Who is pressuring Gaza?
A responsible government is required, at the end of the day, to be accountable to its citizens who are under attack. Its justifications for the failings, however reasonable they may be, may result in its rejection.
Two news reports, that complemented one another, on the deteriorating situation in the Gaza Strip were published yesterday. Haaretz reported there is growing international criticism - in Europe, Russia, the United Nations and even in the American administration - of Israel's policy toward the Gaza Strip. Al-Hayat reported that during a recent visit to Turkey, Defense Minister Ehud Barak considered the possibility of establishing a multinational force to oversee the situation in the Gaza Strip.
These are two sides of the same coin. The situation on the two sides of the Gaza fence is unbearable, and a move to alter this situation using force may have unacceptable results. Israel can no longer explain to itself that it has to become reconciled to the shooting of rockets and mortars against its communities. A responsible government is required, at the end of the day, to be accountable to its citizens who are under attack. Its justifications for the failings, however reasonable they may be, may result in its rejection.
The government, which finds itself stuck between the possibility of sustaining bloody attacks on the residents of the western Negev, and the possibility of a large-scale military operation, which will be costly and will last a long time, is searching for a middle road, in the form of ground and air attacks against Qassam rocket crews, militants and armed Palestinians threatening to attack Israel or endangering IDF forces. Another stage, which failed, was pressure on the civilian-economic front: harming the welfare of the residents of the Gaza Strip, which is already quite fragile. This poses the problem of collective punishment, which is both immoral and ineffective. The Hamas response - breaching the wall separating Rafah and Egypt - only complicated the relationship between Jerusalem and Cairo, and increased the likelihood of terrorism spilling into the Negev through Sinai.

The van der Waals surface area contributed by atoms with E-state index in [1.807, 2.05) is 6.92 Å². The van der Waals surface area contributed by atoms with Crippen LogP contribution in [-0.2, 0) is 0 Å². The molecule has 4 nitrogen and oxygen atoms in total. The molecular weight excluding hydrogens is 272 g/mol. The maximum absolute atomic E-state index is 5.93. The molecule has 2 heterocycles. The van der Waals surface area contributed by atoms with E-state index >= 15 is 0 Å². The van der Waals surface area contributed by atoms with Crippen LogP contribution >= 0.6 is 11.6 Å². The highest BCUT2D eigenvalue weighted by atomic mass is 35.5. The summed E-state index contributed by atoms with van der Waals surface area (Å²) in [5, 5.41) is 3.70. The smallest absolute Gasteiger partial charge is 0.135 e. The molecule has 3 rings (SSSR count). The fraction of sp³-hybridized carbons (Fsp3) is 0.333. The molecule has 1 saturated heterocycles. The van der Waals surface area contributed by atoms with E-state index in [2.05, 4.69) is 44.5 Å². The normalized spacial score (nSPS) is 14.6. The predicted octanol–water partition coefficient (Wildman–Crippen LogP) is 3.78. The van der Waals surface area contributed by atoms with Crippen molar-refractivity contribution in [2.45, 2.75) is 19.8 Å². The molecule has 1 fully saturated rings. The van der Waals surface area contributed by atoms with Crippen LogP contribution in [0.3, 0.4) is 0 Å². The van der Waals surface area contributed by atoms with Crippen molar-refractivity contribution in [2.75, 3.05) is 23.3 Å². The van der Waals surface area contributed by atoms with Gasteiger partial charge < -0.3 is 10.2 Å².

It may be exaggerated to describe the attitude of the international community as "pressure." The expression of concern by low and mid-level officials, in whispers through cables, is still not pressure. So long as there is no president in the White House who threatens to suspend military aid to Israel, or avoids vetoing a Security Council resolution unfavorable to Israel, it is too much to talk about pressure being applied on Israel.
But behind the words there are also no actions, and while the concern is genuine and justified, it is necessary that it influence the Israeli decision makers, both in terms of reasoning and feelings.
To this is added the multinational force idea. Barak and Chief of Staff Gabi Ashkenazi have sent out a clear message in recent weeks: they are not excited about a large-scale operation in southern and northern Gaza, but the operation is nearing because the Qassam terror is not coming to an end.
The duration of the operation will depend on the political and security arrangements that will be reached at its completion - the transferring of responsibility for the territory from which the IDF will withdraw following the completion of its mission. The UN and NATO will not send units to the Philadelphi Route. Moderate Muslim countries, who are not hostile to Israel - such as Turkey, Jordan, Malaysia and Qatar - are good candidates for such a force.
The idea will not be enthusiastically welcomed by all; but whoever wants to avoid the need for such international intervention, the need for an IDF offensive, and the suffering of the Palestinian population - must pressure Hamas to put an end to the shooting that is causing all this.